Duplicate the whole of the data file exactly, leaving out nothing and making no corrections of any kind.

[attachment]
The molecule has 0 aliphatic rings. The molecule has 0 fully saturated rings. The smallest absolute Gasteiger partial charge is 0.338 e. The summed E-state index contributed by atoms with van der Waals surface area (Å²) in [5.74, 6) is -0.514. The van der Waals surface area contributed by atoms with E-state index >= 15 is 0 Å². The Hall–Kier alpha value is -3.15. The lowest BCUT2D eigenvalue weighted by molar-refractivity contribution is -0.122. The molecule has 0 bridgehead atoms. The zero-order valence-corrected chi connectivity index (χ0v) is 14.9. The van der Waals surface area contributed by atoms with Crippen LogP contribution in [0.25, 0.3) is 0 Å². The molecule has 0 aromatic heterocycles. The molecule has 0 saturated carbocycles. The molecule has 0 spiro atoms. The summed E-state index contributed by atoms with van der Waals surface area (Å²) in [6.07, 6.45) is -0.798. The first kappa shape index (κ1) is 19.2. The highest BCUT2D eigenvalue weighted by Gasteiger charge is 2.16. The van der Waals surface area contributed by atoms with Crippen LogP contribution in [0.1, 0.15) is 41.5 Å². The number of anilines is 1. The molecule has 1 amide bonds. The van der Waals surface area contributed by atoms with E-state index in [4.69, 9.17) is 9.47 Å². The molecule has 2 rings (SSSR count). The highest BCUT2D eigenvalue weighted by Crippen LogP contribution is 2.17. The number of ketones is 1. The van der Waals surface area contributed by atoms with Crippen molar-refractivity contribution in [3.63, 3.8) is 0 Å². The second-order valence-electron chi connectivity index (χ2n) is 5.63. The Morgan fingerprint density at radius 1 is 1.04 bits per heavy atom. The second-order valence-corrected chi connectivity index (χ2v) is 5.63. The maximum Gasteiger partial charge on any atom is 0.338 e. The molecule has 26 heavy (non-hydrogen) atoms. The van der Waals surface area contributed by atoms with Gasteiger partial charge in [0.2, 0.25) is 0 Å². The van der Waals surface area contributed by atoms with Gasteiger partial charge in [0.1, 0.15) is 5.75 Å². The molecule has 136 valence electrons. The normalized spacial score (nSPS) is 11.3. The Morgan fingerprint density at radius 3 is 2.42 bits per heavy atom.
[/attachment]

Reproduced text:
The molecule has 0 aliphatic rings. The molecule has 0 fully saturated rings. The smallest absolute Gasteiger partial charge is 0.338 e. The summed E-state index contributed by atoms with van der Waals surface area (Å²) in [5.74, 6) is -0.514. The van der Waals surface area contributed by atoms with E-state index >= 15 is 0 Å². The Hall–Kier alpha value is -3.15. The lowest BCUT2D eigenvalue weighted by molar-refractivity contribution is -0.122. The molecule has 0 bridgehead atoms. The zero-order valence-corrected chi connectivity index (χ0v) is 14.9. The van der Waals surface area contributed by atoms with Crippen LogP contribution in [0.25, 0.3) is 0 Å². The molecule has 0 aromatic heterocycles. The molecule has 0 saturated carbocycles. The molecule has 0 spiro atoms. The summed E-state index contributed by atoms with van der Waals surface area (Å²) in [6.07, 6.45) is -0.798. The first kappa shape index (κ1) is 19.2. The highest BCUT2D eigenvalue weighted by Gasteiger charge is 2.16. The van der Waals surface area contributed by atoms with Crippen LogP contribution in [0.1, 0.15) is 41.5 Å². The number of anilines is 1. The molecule has 1 amide bonds. The van der Waals surface area contributed by atoms with E-state index in [4.69, 9.17) is 9.47 Å². The molecule has 2 rings (SSSR count). The highest BCUT2D eigenvalue weighted by Crippen LogP contribution is 2.17. The number of ketones is 1. The van der Waals surface area contributed by atoms with Crippen molar-refractivity contribution in [3.63, 3.8) is 0 Å². The second-order valence-electron chi connectivity index (χ2n) is 5.63. The Morgan fingerprint density at radius 1 is 1.04 bits per heavy atom. The second-order valence-corrected chi connectivity index (χ2v) is 5.63. The maximum Gasteiger partial charge on any atom is 0.338 e. The molecule has 26 heavy (non-hydrogen) atoms. The van der Waals surface area contributed by atoms with Gasteiger partial charge in [0.2, 0.25) is 0 Å². The van der Waals surface area contributed by atoms with Gasteiger partial charge in [0.1, 0.15) is 5.75 Å². The molecule has 136 valence electrons. The normalized spacial score (nSPS) is 11.3. The Morgan fingerprint density at radius 3 is 2.42 bits per heavy atom.